The Dance Enthusiast Meets the 2014 Bessie Award Nominee Okwui Okpokwasili (Part 2)
Okwui Okpokwasili, is a Bessie Nominee for Outstanding Production
In the three years since the New York Dance and Performance Awards (“Bessies“) have returned from their brief hiatus we have seen diversity abound through an expanse of categories and a range of exciting nominees.
In this season’s Bessie Awards Interview Series, The Dance Enthusiast seeks to represent that diversity. There is so much greatness in this year’s pool of artists – the beautiful movement of Mimulus Cia de Dança’s Dolores, the sociopolitical commentary of Camille A. Brown’s Mr. TOL E. RAncE, the cultural celebration of Asase Yaa’s Djembe in the New Millenium – and those are just some of the nominees for Outstanding Production. Add to that revivals that range from Twlya Tharp to Nora Chipaumire, performers from across the globe, and designers who seem to know no bounds, and you truly see the best of what New York Dance and Performance has to offer.
So how does one become a Bessie nominee? What kind of training, practice, process, and narrative defines such an artist? There may be no singular answer, but each of the creators in our Dance Enthusiast Bessie series generously offers a glimpse of their experience along with some fun anecdotes in the fashion of dance enthusiasm.
Enjoy getting to know these nominees and we hope to see you on the red carpet outside the Apollo Theater in Harlem on October 20! Click here for the Bessies webpage.
Okwui Okpokwasili is a multidisciplinary artist. Currently she’s developing, Poor People’s TV Room, an early iteration of which was shown at the Atrium at Lincoln Center in June 2014. This will be her third collaboration with Director/Designer Peter Born. Their latest work, Bronx Gothic, co-commissioned by PS 122, Danspace Project, and LMCC, premiered for a sold out run in PS 122's 2014 COIL Festival and just completed a tour through France, Zagreb, Croatia and at Show Box LA. Bronx Gothic: The Oval was a featured installation and performance at the River-to-River Festival in June 2014.
Their first NYC production, Pent-Up: A Revenge Dance, premiered at Performance Space 122 and received a 2010 New York Dance and Performance (“Bessie”) Award.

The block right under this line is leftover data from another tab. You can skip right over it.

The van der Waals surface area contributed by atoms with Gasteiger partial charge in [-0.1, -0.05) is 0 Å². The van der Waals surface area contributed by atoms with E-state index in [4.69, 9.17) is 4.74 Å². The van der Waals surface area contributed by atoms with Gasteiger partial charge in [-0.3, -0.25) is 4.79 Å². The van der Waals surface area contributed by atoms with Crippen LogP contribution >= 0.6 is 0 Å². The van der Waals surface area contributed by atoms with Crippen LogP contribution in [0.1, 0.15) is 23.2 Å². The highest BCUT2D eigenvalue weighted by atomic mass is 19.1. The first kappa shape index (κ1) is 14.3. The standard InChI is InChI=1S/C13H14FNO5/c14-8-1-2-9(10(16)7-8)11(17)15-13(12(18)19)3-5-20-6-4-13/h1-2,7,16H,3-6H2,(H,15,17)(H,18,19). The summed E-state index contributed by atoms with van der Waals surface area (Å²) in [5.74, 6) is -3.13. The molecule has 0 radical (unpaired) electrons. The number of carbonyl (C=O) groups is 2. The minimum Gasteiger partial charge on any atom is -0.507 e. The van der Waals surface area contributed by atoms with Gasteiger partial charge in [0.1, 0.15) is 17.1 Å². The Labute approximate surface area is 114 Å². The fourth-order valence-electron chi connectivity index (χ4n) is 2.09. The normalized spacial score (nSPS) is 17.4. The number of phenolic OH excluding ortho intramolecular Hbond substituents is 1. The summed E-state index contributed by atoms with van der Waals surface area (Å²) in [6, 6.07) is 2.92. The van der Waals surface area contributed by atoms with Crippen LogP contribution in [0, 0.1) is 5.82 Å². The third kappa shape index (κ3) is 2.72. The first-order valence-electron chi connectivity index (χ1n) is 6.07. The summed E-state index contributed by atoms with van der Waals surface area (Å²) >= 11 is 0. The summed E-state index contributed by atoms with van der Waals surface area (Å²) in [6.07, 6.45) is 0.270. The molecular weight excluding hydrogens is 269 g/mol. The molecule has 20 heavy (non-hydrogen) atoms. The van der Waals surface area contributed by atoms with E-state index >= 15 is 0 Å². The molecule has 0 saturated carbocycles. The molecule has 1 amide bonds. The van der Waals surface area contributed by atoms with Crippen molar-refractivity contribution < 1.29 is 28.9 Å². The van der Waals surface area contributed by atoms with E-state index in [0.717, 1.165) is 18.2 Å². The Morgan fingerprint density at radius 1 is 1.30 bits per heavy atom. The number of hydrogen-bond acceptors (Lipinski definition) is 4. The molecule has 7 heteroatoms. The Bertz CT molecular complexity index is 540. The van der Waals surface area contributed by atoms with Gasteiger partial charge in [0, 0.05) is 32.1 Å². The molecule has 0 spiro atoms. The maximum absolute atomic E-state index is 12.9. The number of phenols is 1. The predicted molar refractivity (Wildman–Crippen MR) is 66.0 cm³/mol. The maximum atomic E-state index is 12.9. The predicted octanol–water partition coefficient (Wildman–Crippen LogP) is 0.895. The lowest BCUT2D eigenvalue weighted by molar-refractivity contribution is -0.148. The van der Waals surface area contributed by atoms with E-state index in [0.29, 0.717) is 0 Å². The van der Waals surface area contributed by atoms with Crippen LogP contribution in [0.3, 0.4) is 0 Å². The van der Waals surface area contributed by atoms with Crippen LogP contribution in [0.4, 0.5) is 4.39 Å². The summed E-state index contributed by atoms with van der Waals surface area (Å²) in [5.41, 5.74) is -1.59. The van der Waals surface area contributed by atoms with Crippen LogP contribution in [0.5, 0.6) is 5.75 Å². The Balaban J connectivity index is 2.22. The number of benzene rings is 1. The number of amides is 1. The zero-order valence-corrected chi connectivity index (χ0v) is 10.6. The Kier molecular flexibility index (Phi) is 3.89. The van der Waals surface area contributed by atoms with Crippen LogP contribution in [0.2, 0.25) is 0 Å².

Currently she is working with Ralph Lemon in Scaffold Room. Earlier work with Lemon includes “How Can You Stay…” as well as an extended duet with Lemon in the Atrium at MOMA in conjunction with the exhibit, On Line: Drawing Through the Twentieth Century and Come Home, Charley Patton for which Okpokwasili received a Bessie Award for performance.
She is a 2012 MANCC Choreographic Fellow, 2013 NYFA fellow in Choreography and a 2014 FCA grantee for Dance.
A. Nia Austin-Edwards of The Dance Enthusiast: When and where does your artistic story begin? Have you always known you would dance?
Okwui Okpokwasili: I've always known I wanted to make things. I've always been overwhelmed by powerful story telling – in the body, in song, in spoken and written language – and dancing was always a part of my life. Not only did I always dance, everyone around me danced. My parents, brothers, friends, uncles, everyone had a vocabulary of how they moved. So now, I move. Movement is a critical piece of any kind of shared telling, of any kind of "being" in performance.
TDE: What has been your biggest challenge in your artistic journey?
OO: Not being defined by other people's perceptions of who I am or what I can and cannot do. Also surviving, and being healthy.
TDE: Can you tell us about the process of building Bronx Gothic? What inspired you? What were your challenges? How did this work grow from idea to performance?
OO: The Bronx Gothic began with research, writing text, finding the character, and building movement around the specific conditions of the character. It was built through a number of residencies and performance opportunities at the Park Avenue Armory, MANCC, Lower Manhattan Cultural Council, Baryshnikov Arts Center, and New York Live Arts. It has lived at Danspace in an early iteration through the Platform series that Ishmael Houston-Jones curates, and later through Food for Thought at Danspace Project, a curated series by Christine Shan Shan Hou. I’ve also had a number of opportunities to work out what Bronx Gothic was with my indispensable director/design partner Peter Born.
TDE: What do you do when you're not creating?
OO: Witness my growing child, Ume, in wonder and amazement. Go to parks, see family and friends, see shows and exhibits. I hope to encounter something new and strange every day.
TDE: This Fall we’ll be hosting an Enthusiastic Event highlighting the relationship between Dance and Fashion? Any ideas what your fashion look might be for Bessies night?
OO: No. No ideas. But I'll be looking at Ogbitse Omagbemi and Nora Chipaumire for inspiration. Those ladies have style! Peter Born's got a bit of a sartorial streak. I'll be looking at his socks.
TDE: Describe your creative style and process in only 5 words . . .
OO: I don't know...what if?
TDE: Is there any upcoming work you'd like to share?
OO: Yes, I'm working with Ralph Lemon on Scaffold Room, premiering at the Walker Art Center in late September. I’m also going to Bard in November, and I'm in the early stages of developing a new piece with my collaborator Peter Born, Poor People's TV Room.